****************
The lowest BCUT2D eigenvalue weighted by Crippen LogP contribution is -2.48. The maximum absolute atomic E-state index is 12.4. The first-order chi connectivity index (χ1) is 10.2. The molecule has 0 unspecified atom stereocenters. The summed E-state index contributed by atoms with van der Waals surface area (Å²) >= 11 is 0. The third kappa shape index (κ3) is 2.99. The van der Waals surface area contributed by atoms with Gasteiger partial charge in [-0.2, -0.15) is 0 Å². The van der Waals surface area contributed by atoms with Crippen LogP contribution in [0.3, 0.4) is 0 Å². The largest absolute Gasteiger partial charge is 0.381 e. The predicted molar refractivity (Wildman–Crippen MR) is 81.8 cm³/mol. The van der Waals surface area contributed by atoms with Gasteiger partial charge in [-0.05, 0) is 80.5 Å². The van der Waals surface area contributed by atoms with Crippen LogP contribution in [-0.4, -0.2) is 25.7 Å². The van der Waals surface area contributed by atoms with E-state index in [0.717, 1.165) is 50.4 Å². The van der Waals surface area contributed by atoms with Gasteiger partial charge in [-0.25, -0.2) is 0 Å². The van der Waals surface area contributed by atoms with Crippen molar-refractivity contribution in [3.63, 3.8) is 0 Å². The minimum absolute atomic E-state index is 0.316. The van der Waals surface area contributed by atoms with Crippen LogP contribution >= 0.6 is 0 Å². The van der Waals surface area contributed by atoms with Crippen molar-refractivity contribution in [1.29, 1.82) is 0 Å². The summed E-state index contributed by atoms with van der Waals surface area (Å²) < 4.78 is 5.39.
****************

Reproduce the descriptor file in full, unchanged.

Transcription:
The lowest BCUT2D eigenvalue weighted by Crippen LogP contribution is -2.48. The maximum absolute atomic E-state index is 12.4. The first-order chi connectivity index (χ1) is 10.2. The molecule has 0 unspecified atom stereocenters. The summed E-state index contributed by atoms with van der Waals surface area (Å²) >= 11 is 0. The third kappa shape index (κ3) is 2.99. The van der Waals surface area contributed by atoms with Gasteiger partial charge in [-0.2, -0.15) is 0 Å². The van der Waals surface area contributed by atoms with Crippen LogP contribution in [0.3, 0.4) is 0 Å². The largest absolute Gasteiger partial charge is 0.381 e. The predicted molar refractivity (Wildman–Crippen MR) is 81.8 cm³/mol. The van der Waals surface area contributed by atoms with Gasteiger partial charge in [-0.05, 0) is 80.5 Å². The van der Waals surface area contributed by atoms with Crippen LogP contribution in [-0.4, -0.2) is 25.7 Å². The van der Waals surface area contributed by atoms with E-state index in [0.717, 1.165) is 50.4 Å². The van der Waals surface area contributed by atoms with Gasteiger partial charge in [-0.25, -0.2) is 0 Å². The van der Waals surface area contributed by atoms with Crippen molar-refractivity contribution in [3.63, 3.8) is 0 Å². The minimum absolute atomic E-state index is 0.316. The van der Waals surface area contributed by atoms with Crippen LogP contribution >= 0.6 is 0 Å². The van der Waals surface area contributed by atoms with Crippen molar-refractivity contribution in [1.29, 1.82) is 0 Å². The summed E-state index contributed by atoms with van der Waals surface area (Å²) < 4.78 is 5.39.